first_imgHe also completed the “yellow brick road”, a 6.1-mile grueling run through a hilly, wooded trail built by the Marines. Along the way, the participants must climb over walls, run through creeks, jump through simulated windows, scale rock faces with ropes, crawl under barbed wire in muddy water, maneuver across a cargo net and much more. He explained that his participation in the academy resulted from a commission in 1935 that reported a need for a national standard for police officers. A career in law enforcement was always something Morris said he aspired to do. He credited this aspiration to a deputy sheriff from his hometown. He  explained as a young kid growing up in a small farming  community in California his family didn’t have a lot of money but his mother worked to buy him a bike. By KIRSTEN LASKEYLos Alamos Daily Post [email protected] “That really stuck with me on being a police officer … I always like to share the story because it was somebody who impacted my life to want to be a police officer,” Morris said. “I think being a police officer is the best job.” During the academy, Morris traveled to New York City and visited the New York Police Department (NYPD) Police One Plaza headquarters. The academy evolved to become a global network. In fact, Morris said he met law enforcement officials from Cambodia, Kenya, Thailand, Denmark, Uganda and other countries. To sum it up, Morris, who also is a Rotarian, said, “It was a good experience.” “What was interesting was even though we might not have been well off this particular family was even less well off than us,” Morris said “I think he just had a really big heart for that family and he didn’t charge the kid, he just made it a learning experience. It was a big learning experience for me to ride over there with him and face that head on.” His class also raised $21,000 in a single night, which was donated to a cops program and the Special Olympics. Los Alamos Police Cmdr. Oliver Morris discusses his experience at the FBI National Academy. Photo by Kirsten Laskey/ladailypost.com Los Alamos Police Cmdr. Oliver Morris discusses his experience at the FBI National Academy during a talk Tuesday at the Rotary Club of Los Alamos meeting at Cottonwood on the Greens. Photo by Kirsten Laskey/ladailypost.com center_img “We just saw a need to have more of a net of law enforcement,” Morris said. The work, it seems, was worth it. “I’m so blessed to have this experience. I couldn’t have done without (my family),” Morris said. He added that one night those attending the academy cooked meals from their home countries. It was an opportunity, Morris said, to introduce peers to their cultures. However, his bike was stolen, which devastated him, Morris said. But, the deputy sheriff was able to track down the bike and drove Morris to the kid’s house to retrieve it. After finding them, the deputy sheriff took the kids to his own home, his wife fed and bathed them and the two children were given to child protection services the following day. To get into the academy, Morris said he applied a few years ago and was nominated to attend the academy by a FBI agent from the Albuquerque office. The application process was lengthy; Morris said his entire background was looked at. Later, Morris said he was on another ride with the deputy sheriff when a fellow deputy found a truck and a woman on methamphetamines who had abandoned her young children in that truck for more than two days. Morris said the toddlers hadn’t eaten and if it wasn’t for the deputy patrolling the highway they wouldn’t have been found. For 10 weeks Los Alamos Police Cmdr. Oliver Morris attended the FBI National Academy in Quantico, Va., and on Tuesday shared his experiences with the Rotary Club of Los Alamos. During the 10-week program, Morris took several courses, which touched on a variety of topics including body cameras, rapid DNA, emotional intelligence, wellness and vitality and communication and media relations.last_img read more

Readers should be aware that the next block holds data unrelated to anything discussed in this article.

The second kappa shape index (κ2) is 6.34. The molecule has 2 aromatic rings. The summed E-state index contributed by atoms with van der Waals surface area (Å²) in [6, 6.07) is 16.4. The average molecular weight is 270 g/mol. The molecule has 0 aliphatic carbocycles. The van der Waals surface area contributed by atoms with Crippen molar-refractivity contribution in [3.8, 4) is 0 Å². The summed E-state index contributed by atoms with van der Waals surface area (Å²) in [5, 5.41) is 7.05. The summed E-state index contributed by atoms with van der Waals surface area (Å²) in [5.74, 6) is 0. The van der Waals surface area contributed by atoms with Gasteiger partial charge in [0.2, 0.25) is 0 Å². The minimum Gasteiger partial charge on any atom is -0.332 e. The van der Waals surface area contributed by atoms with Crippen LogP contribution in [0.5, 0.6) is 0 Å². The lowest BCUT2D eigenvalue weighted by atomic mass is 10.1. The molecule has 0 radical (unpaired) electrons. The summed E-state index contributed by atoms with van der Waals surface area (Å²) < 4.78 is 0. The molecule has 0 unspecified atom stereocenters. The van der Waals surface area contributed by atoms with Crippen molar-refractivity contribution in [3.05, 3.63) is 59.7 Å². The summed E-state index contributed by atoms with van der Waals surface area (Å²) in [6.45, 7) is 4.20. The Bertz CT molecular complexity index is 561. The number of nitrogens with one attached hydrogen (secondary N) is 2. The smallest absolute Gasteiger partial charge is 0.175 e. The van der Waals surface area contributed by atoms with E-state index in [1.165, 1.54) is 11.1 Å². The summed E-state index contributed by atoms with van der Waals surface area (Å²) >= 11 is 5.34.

Countrywide to close branches as sales halve.

first_imgHarry Hill, chairman said that completed sales in the first half of November were running at about half the rate seen in the summer.’There is still a reasonable number of people wanting to buy a house but the net situation is being affected by a high cancellation rate,’ he said. Cancellations were greater than in the last “mini-slowdown” in late 2004 and 2005, he added.’Mr Average is just seeing this maelstrom of news going around his head, most of which isn’t very good,” he said. “Even if he goes to buy a house, he goes to the pub and half his mates say he must be mental. So he rings up and changes his mind.’Countrywide employs more than 10,000 people and owns brands such as John D Wood, Bairstow Eve, Abbotts, Gascoigne Pees and the Bradford & Bingley estate agencies.last_img read more